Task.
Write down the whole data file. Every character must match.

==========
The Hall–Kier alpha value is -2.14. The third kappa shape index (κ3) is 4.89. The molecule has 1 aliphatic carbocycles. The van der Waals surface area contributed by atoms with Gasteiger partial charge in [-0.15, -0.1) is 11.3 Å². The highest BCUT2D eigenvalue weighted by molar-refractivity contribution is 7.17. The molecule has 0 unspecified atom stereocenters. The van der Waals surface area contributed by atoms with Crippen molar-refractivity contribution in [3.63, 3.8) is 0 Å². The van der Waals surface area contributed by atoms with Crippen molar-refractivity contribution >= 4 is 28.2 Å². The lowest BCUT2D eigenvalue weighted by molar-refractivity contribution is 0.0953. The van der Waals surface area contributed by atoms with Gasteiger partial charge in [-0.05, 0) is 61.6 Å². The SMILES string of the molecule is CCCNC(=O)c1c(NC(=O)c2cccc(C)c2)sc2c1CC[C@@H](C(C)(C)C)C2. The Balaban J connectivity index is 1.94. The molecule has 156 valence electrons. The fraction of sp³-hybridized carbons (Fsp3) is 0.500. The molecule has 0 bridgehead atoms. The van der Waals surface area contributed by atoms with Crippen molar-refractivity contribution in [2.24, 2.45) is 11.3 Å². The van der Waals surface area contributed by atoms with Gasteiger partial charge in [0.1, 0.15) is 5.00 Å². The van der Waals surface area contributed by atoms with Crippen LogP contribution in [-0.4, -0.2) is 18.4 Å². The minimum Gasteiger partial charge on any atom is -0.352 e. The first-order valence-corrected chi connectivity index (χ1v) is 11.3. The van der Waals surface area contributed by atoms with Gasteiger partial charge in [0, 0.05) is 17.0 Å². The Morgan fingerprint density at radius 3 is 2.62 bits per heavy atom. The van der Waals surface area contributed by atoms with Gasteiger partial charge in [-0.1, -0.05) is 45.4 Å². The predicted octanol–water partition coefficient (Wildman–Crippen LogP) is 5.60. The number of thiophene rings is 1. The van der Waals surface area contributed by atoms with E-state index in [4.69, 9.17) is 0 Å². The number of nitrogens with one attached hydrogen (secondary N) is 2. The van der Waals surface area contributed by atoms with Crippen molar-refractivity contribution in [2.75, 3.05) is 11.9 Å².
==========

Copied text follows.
The Hall–Kier alpha value is -2.14. The third kappa shape index (κ3) is 4.89. The molecule has 1 aliphatic carbocycles. The van der Waals surface area contributed by atoms with Gasteiger partial charge in [-0.15, -0.1) is 11.3 Å². The highest BCUT2D eigenvalue weighted by molar-refractivity contribution is 7.17. The molecule has 0 unspecified atom stereocenters. The van der Waals surface area contributed by atoms with Crippen molar-refractivity contribution in [3.63, 3.8) is 0 Å². The van der Waals surface area contributed by atoms with Crippen molar-refractivity contribution >= 4 is 28.2 Å². The lowest BCUT2D eigenvalue weighted by molar-refractivity contribution is 0.0953. The van der Waals surface area contributed by atoms with Gasteiger partial charge in [-0.05, 0) is 61.6 Å². The SMILES string of the molecule is CCCNC(=O)c1c(NC(=O)c2cccc(C)c2)sc2c1CC[C@@H](C(C)(C)C)C2. The Balaban J connectivity index is 1.94. The molecule has 156 valence electrons. The fraction of sp³-hybridized carbons (Fsp3) is 0.500. The molecule has 0 bridgehead atoms. The van der Waals surface area contributed by atoms with Crippen molar-refractivity contribution in [2.24, 2.45) is 11.3 Å². The van der Waals surface area contributed by atoms with Gasteiger partial charge in [0.1, 0.15) is 5.00 Å². The van der Waals surface area contributed by atoms with Crippen LogP contribution in [-0.4, -0.2) is 18.4 Å². The minimum Gasteiger partial charge on any atom is -0.352 e. The first-order valence-corrected chi connectivity index (χ1v) is 11.3. The van der Waals surface area contributed by atoms with Gasteiger partial charge in [0, 0.05) is 17.0 Å². The Morgan fingerprint density at radius 3 is 2.62 bits per heavy atom. The van der Waals surface area contributed by atoms with Gasteiger partial charge in [-0.1, -0.05) is 45.4 Å². The predicted octanol–water partition coefficient (Wildman–Crippen LogP) is 5.60. The number of thiophene rings is 1. The van der Waals surface area contributed by atoms with E-state index in [4.69, 9.17) is 0 Å². The number of nitrogens with one attached hydrogen (secondary N) is 2. The van der Waals surface area contributed by atoms with Crippen molar-refractivity contribution in [2.75, 3.05) is 11.9 Å².